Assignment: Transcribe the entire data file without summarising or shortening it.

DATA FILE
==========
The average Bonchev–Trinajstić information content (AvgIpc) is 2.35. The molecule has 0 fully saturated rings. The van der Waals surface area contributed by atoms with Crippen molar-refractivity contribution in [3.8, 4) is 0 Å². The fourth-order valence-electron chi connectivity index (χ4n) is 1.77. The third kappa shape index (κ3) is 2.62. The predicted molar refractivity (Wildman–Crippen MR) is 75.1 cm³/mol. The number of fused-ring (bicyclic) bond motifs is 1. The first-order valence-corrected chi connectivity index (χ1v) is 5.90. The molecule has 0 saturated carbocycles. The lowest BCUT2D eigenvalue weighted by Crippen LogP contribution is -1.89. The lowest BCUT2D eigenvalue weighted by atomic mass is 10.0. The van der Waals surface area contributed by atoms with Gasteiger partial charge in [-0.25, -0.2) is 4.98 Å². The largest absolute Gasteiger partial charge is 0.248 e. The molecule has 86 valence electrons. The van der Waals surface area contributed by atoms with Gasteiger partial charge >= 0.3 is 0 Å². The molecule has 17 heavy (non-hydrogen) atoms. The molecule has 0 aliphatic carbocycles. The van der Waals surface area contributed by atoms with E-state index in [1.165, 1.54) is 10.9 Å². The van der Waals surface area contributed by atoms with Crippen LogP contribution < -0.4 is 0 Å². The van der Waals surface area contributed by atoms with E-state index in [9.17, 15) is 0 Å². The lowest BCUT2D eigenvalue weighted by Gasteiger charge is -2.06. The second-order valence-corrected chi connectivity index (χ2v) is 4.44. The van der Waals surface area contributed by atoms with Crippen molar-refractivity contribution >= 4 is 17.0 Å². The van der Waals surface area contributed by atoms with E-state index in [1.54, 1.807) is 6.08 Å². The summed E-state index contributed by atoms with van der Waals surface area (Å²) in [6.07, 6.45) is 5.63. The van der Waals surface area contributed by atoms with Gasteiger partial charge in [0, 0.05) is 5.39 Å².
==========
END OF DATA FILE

The average Bonchev–Trinajstić information content (AvgIpc) is 2.35. The molecule has 0 fully saturated rings. The van der Waals surface area contributed by atoms with Crippen molar-refractivity contribution in [3.8, 4) is 0 Å². The fourth-order valence-electron chi connectivity index (χ4n) is 1.77. The third kappa shape index (κ3) is 2.62. The predicted molar refractivity (Wildman–Crippen MR) is 75.1 cm³/mol. The number of fused-ring (bicyclic) bond motifs is 1. The first-order valence-corrected chi connectivity index (χ1v) is 5.90. The molecule has 0 saturated carbocycles. The lowest BCUT2D eigenvalue weighted by Crippen LogP contribution is -1.89. The lowest BCUT2D eigenvalue weighted by atomic mass is 10.0. The van der Waals surface area contributed by atoms with Gasteiger partial charge in [-0.25, -0.2) is 4.98 Å². The largest absolute Gasteiger partial charge is 0.248 e. The molecule has 86 valence electrons. The van der Waals surface area contributed by atoms with Gasteiger partial charge >= 0.3 is 0 Å². The molecule has 17 heavy (non-hydrogen) atoms. The molecule has 0 aliphatic carbocycles. The van der Waals surface area contributed by atoms with E-state index in [1.165, 1.54) is 10.9 Å². The van der Waals surface area contributed by atoms with Crippen LogP contribution < -0.4 is 0 Å². The van der Waals surface area contributed by atoms with E-state index in [9.17, 15) is 0 Å². The lowest BCUT2D eigenvalue weighted by Gasteiger charge is -2.06. The second-order valence-corrected chi connectivity index (χ2v) is 4.44. The van der Waals surface area contributed by atoms with Crippen molar-refractivity contribution >= 4 is 17.0 Å². The van der Waals surface area contributed by atoms with E-state index in [1.54, 1.807) is 6.08 Å². The summed E-state index contributed by atoms with van der Waals surface area (Å²) in [6.07, 6.45) is 5.63. The van der Waals surface area contributed by atoms with Gasteiger partial charge in [0, 0.05) is 5.39 Å².